Remembering Karpal Singh – The People’s Lawyer

Formidable lawyer and respected Malaysian opposition politician KARPAL SINGH died in a car accident on 17 April 2014. The death of the veteran DAP leader saw massive outpouring of grief. A law student takes a peak at his amazing life and times

| Opinion | 3 July 2016 | Asia Samachar |
1989: Karpal Singh waving to friends after leaving the courtroom with his wife Gurmit Kaur and son Jagdeep (2nd from right).
1989: Karpal Singh waving to friends after leaving the courtroom with his wife Gurmit Kaur and son Jagdeep (2nd from right).

Two years heretofore, this nation lost a man. A man who was just as ordinary but chose to be an uncommon man – for he felt, that this was his right. He was a lawyer and a statesman. More than that, however, he cherished a place that was vastly more sacred and noble in form: in the hearts of commoners. He was their hero. He was a selfless defender and guardian, of the law and righteousness, a friend, to the marginalised and oppressed.

A towering beacon of hope he was, for those whom the roots of injustice had imperiled. He was Karpal Singh – the people’s lawyer.

Karpal was an indefatigable and gallant defender of the Rule of Law and the Malaysian Constitution. He fought both – in the causes he believed in and the causes of the people at large, fierily without any fear or favour. And the price for this – came hefty in form of detrimental consequences to Karpal and his family.

In 1987, he was detained without trial for two years under the Internal Security Act (ISA) during Ops Lalang. His family was unsure each long day that passed, if there was to be food on the table the next, as Karpal was the sole breadwinner of the family. They lived, dashed with uncertainty, about the fate that was to be.

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Upon his release from detention in 1989, many had expected a dispirited and crestfallen Karpal to trudge through the overshadowing gates of the Kamunting Detention Camp. Some had even gone to the extent of predicting that he would withdraw from the political arena completely. A detention without trial under the ISA was harsh and unforgiving. Detainees were subject to vile and iniquitous treatment. What more when: his detention stretched over a period of two years.

However, what came, was instead a man who marched valiantly through those very gates; enraged and even more determined, to set proper the course of justice that had been misdirected and trampled upon. This was what inspired people the most about Karpal. His warrior-spirit. Despite the impossible odds that may be, he was one to ever see pass them with ultimate optimism.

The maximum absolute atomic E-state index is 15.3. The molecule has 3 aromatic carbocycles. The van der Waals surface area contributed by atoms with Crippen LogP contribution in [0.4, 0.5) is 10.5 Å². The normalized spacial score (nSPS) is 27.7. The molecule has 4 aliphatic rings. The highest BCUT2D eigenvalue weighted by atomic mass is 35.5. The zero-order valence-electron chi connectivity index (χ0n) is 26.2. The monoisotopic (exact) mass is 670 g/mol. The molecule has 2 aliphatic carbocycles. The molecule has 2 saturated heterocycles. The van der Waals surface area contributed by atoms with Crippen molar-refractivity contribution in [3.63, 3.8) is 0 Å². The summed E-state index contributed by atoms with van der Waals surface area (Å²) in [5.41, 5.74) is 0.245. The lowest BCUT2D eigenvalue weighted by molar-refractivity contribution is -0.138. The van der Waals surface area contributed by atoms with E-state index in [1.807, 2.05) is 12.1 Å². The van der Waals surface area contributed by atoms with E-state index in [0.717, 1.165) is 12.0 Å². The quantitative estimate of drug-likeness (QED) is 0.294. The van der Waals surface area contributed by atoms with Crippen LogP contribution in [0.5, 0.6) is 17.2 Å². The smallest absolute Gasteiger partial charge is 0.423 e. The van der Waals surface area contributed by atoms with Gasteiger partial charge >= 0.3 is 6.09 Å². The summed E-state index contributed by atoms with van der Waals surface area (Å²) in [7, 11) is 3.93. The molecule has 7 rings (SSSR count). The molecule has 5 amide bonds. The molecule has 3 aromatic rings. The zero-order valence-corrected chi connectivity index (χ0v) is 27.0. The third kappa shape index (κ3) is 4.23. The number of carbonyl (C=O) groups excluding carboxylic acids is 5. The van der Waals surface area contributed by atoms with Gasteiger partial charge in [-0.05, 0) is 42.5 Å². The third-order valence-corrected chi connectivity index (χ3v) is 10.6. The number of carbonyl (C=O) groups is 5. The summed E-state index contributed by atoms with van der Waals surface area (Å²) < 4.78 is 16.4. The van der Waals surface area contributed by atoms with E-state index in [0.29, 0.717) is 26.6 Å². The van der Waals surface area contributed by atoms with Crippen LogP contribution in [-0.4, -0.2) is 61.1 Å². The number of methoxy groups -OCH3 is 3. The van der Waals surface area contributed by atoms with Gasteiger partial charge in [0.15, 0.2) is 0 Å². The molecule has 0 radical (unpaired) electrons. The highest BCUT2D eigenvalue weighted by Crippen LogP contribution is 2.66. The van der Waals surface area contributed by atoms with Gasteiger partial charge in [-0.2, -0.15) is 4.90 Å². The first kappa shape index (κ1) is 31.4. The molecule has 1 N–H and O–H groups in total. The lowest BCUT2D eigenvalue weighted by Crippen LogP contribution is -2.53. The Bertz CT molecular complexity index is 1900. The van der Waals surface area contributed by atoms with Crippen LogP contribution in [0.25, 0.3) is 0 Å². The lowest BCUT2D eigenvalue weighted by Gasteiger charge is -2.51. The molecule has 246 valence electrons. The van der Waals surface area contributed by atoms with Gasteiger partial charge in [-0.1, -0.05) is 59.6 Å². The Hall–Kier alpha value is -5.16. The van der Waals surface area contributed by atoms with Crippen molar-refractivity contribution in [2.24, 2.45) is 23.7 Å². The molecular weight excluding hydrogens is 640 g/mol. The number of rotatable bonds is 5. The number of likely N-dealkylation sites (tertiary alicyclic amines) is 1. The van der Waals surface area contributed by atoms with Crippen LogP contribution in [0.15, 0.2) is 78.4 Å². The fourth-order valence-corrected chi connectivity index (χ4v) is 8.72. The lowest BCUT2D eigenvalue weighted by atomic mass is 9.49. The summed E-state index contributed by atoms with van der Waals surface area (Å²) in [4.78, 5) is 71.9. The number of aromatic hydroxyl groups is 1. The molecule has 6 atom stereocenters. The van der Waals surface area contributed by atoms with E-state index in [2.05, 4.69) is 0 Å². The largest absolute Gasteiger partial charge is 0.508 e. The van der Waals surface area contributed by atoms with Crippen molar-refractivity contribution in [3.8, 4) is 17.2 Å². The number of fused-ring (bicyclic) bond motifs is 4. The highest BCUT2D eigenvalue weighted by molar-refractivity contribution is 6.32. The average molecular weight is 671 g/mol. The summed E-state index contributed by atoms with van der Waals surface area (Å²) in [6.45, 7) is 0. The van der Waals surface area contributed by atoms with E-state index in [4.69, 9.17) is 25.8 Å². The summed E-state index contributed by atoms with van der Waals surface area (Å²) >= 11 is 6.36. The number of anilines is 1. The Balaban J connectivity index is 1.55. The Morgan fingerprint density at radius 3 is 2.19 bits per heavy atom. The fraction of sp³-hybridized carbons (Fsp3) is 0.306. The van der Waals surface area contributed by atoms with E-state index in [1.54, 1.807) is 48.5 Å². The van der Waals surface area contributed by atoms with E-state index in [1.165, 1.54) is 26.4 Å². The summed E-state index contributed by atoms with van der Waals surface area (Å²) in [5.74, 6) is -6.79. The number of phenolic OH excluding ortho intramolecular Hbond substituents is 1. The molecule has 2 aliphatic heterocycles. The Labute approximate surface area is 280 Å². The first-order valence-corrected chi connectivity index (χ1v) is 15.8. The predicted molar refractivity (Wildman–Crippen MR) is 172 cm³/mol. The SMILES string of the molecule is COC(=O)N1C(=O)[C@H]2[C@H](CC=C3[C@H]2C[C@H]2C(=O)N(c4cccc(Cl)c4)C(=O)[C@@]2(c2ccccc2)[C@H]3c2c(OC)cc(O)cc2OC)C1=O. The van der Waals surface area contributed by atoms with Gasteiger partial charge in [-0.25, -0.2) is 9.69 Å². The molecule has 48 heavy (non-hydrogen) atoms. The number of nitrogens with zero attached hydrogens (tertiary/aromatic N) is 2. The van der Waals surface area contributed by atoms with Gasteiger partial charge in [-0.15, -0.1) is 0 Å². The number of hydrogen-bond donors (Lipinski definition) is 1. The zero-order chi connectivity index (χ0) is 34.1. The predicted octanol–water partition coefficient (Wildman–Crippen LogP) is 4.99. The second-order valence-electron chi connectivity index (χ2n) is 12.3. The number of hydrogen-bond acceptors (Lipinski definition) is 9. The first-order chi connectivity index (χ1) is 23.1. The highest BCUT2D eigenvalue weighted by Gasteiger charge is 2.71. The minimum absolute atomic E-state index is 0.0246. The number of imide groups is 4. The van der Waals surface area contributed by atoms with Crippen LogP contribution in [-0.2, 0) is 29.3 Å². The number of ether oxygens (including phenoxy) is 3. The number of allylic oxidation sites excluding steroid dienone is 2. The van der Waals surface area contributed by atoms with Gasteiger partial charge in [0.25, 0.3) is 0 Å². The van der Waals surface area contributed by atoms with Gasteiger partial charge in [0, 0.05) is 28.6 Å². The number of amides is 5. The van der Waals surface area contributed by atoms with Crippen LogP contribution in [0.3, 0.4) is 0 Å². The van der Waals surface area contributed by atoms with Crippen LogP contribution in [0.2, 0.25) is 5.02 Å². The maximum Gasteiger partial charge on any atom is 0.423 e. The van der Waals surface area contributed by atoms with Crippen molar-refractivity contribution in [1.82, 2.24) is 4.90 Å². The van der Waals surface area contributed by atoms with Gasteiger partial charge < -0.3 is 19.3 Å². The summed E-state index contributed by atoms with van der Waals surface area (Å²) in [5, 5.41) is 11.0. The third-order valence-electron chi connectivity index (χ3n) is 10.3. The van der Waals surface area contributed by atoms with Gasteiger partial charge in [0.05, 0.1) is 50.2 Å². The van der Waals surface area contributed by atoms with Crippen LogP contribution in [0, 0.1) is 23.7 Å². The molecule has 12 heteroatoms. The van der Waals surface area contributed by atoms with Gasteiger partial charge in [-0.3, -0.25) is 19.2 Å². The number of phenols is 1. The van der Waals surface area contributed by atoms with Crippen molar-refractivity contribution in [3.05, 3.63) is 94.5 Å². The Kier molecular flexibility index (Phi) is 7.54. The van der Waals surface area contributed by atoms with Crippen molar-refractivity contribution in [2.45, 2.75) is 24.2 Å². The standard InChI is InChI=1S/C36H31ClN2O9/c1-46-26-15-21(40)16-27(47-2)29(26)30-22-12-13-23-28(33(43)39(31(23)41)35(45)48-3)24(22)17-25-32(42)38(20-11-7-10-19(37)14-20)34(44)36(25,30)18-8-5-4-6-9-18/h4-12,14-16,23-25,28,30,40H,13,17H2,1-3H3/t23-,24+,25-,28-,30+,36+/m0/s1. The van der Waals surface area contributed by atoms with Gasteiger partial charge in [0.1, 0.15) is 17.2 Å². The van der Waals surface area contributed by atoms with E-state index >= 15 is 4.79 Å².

He was not a lawyer who won every case that he took on. He, too, had his fair share of losses. What was admirable about Karpal was the fact that every case he fought, he fought with diligence and courage. He gave every legal challenge he mounted, an equal and unqualified share of his utmost best. No case was paid less attention to or given less priority. If he lost a case, it would be with dignity. His clients, too, knew this well.

Lionhearted, Karpal was. A man so true to what he believed in, that no possible form of affliction, persecution or injustice, could ever cause him to be untrue to what he held on to and triumphed so dearly. In his words: “They can lock me up, they can do whatever they want to me. But I know that I’ll be in there with my integrity intact.” He represented a fearless source of unfettering inspiration to all.

Karpal Singh on a wheelchair after an accident. Still as spirited as ever - PHOTO / THE STAR
Karpal Singh on a wheelchair after an accident. Still as spirited as ever – PHOTO / THE STAR

What led Karpal to command the respect of the legal fraternity and his political opponents was his independence and forthrightness in giving legal interpretations truthfully, as they stand. This was the case several different times even when it failed to favour Karpal or his political standing. He remained steadfast to his principles in upholding the Rule of Law.

Many of Karpal’s cases were also taken on a pro bono basis. He refused to accept payment or legal fees. This was especially such when a client had been a victim of manifest injustice. As he said to Anwar Ibrahim when the family attempted to pay him for his legal services rendered: “How could I accept payment from you Anwar!? You’ve been a victim of injustice. You fought them and they’re persecuting you! Don’t talk to me about money again. I’m a man with dignity”.